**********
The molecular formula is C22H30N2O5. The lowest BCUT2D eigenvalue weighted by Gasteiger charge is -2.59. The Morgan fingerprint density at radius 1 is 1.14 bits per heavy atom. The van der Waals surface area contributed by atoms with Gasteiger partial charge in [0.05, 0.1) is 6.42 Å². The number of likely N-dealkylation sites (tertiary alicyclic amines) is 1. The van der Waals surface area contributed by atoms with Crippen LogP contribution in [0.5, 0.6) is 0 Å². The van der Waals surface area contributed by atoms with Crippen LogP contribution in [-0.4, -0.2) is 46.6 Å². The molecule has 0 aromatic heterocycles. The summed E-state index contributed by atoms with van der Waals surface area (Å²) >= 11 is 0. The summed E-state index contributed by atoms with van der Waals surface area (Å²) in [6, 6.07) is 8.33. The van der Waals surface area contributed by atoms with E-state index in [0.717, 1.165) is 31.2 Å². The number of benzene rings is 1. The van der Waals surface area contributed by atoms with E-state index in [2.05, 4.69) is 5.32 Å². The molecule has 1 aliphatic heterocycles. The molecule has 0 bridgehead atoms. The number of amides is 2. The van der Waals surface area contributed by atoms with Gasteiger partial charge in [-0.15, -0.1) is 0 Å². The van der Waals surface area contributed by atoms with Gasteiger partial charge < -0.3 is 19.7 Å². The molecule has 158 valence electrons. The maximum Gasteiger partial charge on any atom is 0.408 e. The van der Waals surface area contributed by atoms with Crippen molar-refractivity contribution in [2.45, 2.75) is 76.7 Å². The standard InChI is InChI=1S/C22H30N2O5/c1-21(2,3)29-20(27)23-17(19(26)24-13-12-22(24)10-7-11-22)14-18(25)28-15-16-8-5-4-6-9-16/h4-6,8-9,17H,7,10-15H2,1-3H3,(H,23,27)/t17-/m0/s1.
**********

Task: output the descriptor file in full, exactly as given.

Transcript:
The molecular formula is C22H30N2O5. The lowest BCUT2D eigenvalue weighted by Gasteiger charge is -2.59. The Morgan fingerprint density at radius 1 is 1.14 bits per heavy atom. The van der Waals surface area contributed by atoms with Gasteiger partial charge in [0.05, 0.1) is 6.42 Å². The number of likely N-dealkylation sites (tertiary alicyclic amines) is 1. The van der Waals surface area contributed by atoms with Crippen LogP contribution in [0.5, 0.6) is 0 Å². The van der Waals surface area contributed by atoms with Crippen LogP contribution in [-0.4, -0.2) is 46.6 Å². The molecule has 0 aromatic heterocycles. The summed E-state index contributed by atoms with van der Waals surface area (Å²) >= 11 is 0. The summed E-state index contributed by atoms with van der Waals surface area (Å²) in [6, 6.07) is 8.33. The van der Waals surface area contributed by atoms with E-state index in [0.717, 1.165) is 31.2 Å². The number of benzene rings is 1. The van der Waals surface area contributed by atoms with E-state index in [2.05, 4.69) is 5.32 Å². The molecule has 1 aliphatic heterocycles. The molecule has 0 bridgehead atoms. The number of amides is 2. The van der Waals surface area contributed by atoms with Gasteiger partial charge in [-0.15, -0.1) is 0 Å². The van der Waals surface area contributed by atoms with Gasteiger partial charge < -0.3 is 19.7 Å². The molecule has 158 valence electrons. The maximum Gasteiger partial charge on any atom is 0.408 e. The van der Waals surface area contributed by atoms with Crippen molar-refractivity contribution in [2.45, 2.75) is 76.7 Å². The standard InChI is InChI=1S/C22H30N2O5/c1-21(2,3)29-20(27)23-17(19(26)24-13-12-22(24)10-7-11-22)14-18(25)28-15-16-8-5-4-6-9-16/h4-6,8-9,17H,7,10-15H2,1-3H3,(H,23,27)/t17-/m0/s1.